• Never leave the most complex roll outs to be the last. Though it’s a good idea to start off implementing the easiest country first (will let the developers get a good idea of the architecture, gain confidence, evolve processes and more importantly give customer confidence), it can be disastrous to put off the implementation of the toughest phase till the end. The reasons for that are as below:
  • This phase might have the most complex architecture and if not properly designed, it might require major redesign to the existing architecture. It is easier to make a change to the design earlier in the project.
  • The most complex phase will require maximum effort and user intervention. Its always better finishing such tasks earlier in the project as you can catch up for lost time later in the project with easier tasks.
  • Motivation levels of employees fag with the timeline of the project. Make use of the initial excitement and energy to get the toughest phase implemented.
  • Any unforeseen event will be more difficult to handle in the end (performance drop, code overwrite, attrition etc.)
  • Planning for the Roll Out dates. A multi country implementation that is spread across more than one fiscal/calendar year need to plan the rollout dates prudently. Certain points to be considered:
  • Will it affect Year End processing? If so, what is the window of time when migration cannot take place? Should all migration happen before Year End? Is it ok to process Year End in two separate systems? This has to reflect in the project plan.
  • Will scenarios where an employee has data in two different systems affect any processing? For example, let’s say the project involves the migration of two countries from a legacy system to an ERP. Suppose the migration of one country has been completed and suppose an employee is transferred from the second country (legacy) to the new country (ERP) after the Go Live. Now the employee data is spread across the two systems for the current year. Will there be any process (for example Payroll processing/ Leave Processing) that looks at the cumulative data of the employee for processing? This is a major design question, but generally applicable to all implementations.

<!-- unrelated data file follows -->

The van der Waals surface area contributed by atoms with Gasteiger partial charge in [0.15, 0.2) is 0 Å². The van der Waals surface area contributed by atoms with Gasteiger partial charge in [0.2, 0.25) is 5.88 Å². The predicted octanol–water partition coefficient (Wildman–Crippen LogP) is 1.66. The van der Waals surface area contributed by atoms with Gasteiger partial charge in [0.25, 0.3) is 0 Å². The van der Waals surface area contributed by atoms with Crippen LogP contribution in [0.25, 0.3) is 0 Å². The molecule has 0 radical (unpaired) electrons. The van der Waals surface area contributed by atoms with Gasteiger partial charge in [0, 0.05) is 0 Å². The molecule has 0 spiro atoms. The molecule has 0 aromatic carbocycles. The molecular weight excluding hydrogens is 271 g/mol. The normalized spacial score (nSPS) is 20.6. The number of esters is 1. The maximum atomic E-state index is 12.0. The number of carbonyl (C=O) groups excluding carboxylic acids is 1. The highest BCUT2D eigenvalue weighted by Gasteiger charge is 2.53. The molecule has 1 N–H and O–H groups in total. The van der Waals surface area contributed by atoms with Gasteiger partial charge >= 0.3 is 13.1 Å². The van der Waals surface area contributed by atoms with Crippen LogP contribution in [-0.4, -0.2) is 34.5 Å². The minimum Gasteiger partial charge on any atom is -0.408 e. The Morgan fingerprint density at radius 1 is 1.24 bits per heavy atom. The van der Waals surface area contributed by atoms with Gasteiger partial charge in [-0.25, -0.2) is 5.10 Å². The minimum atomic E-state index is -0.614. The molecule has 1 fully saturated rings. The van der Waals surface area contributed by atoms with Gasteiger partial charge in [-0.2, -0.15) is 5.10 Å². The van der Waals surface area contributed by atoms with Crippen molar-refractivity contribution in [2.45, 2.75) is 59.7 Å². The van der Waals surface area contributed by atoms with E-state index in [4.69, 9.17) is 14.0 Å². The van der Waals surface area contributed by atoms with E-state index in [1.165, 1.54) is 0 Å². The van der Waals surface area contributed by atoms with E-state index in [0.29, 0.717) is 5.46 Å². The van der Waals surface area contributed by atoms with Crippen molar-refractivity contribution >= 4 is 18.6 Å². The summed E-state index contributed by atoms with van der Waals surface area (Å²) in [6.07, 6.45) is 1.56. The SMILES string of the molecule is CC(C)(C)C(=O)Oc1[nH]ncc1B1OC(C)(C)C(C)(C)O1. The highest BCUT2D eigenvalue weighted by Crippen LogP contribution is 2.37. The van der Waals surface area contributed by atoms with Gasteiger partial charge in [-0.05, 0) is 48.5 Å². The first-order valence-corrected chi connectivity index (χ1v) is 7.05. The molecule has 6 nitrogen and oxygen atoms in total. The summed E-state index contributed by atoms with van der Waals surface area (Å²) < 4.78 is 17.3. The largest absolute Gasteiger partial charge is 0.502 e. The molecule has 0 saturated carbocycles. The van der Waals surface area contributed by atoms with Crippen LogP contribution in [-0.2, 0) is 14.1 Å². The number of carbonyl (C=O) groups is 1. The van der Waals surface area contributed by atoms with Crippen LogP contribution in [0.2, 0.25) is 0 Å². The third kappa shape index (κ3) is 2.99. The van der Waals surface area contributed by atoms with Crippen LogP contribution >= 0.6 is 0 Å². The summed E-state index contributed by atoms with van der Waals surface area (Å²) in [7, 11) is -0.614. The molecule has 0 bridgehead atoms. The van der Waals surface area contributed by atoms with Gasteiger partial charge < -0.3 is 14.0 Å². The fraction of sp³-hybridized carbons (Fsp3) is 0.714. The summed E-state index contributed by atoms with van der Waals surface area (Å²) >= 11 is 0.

• Serial-Parallel-Series approach. Can we have a mix of Phase wise and Big Bang approach? This would be the optimum plan. Ideally the project should start with one current phase (Series) and once the team gathers significant experience of the system, more than one country/phase can be implemented in parallel. This will help speed up the complete migration process. A final approach could be looking at the application in general after the implementation of all the phases and pitching in for system wide improvements (Series).
  • An alternate phase wise implementation strategy is given below. This method is built on the fact that any phase wise implementation can be thought of as a Wheel and Spoke model (refer the illustration below). The system consists of a Central Core that encompasses common setups, screens, data, reports and architecture. All the other phases can be visualized as plug-ins to the core. Thus, the critical activity is getting the Central Core setup and deciding on the integration points for various plug ins. Once this is designed and developed, any number of plug-ins can be seamlessly integrated to the core. Consider the design and development of the core itself as a separate phase. This lays the foundation of a very stable integration of various phases. Combining the Series-Parallel approach to this would mean that the Central Core is implemented first, followed by Phase I in a Series manner. Now that the team has sufficient experience and processes being mature, Phase II and Phase III implementations can be taken up in parallel.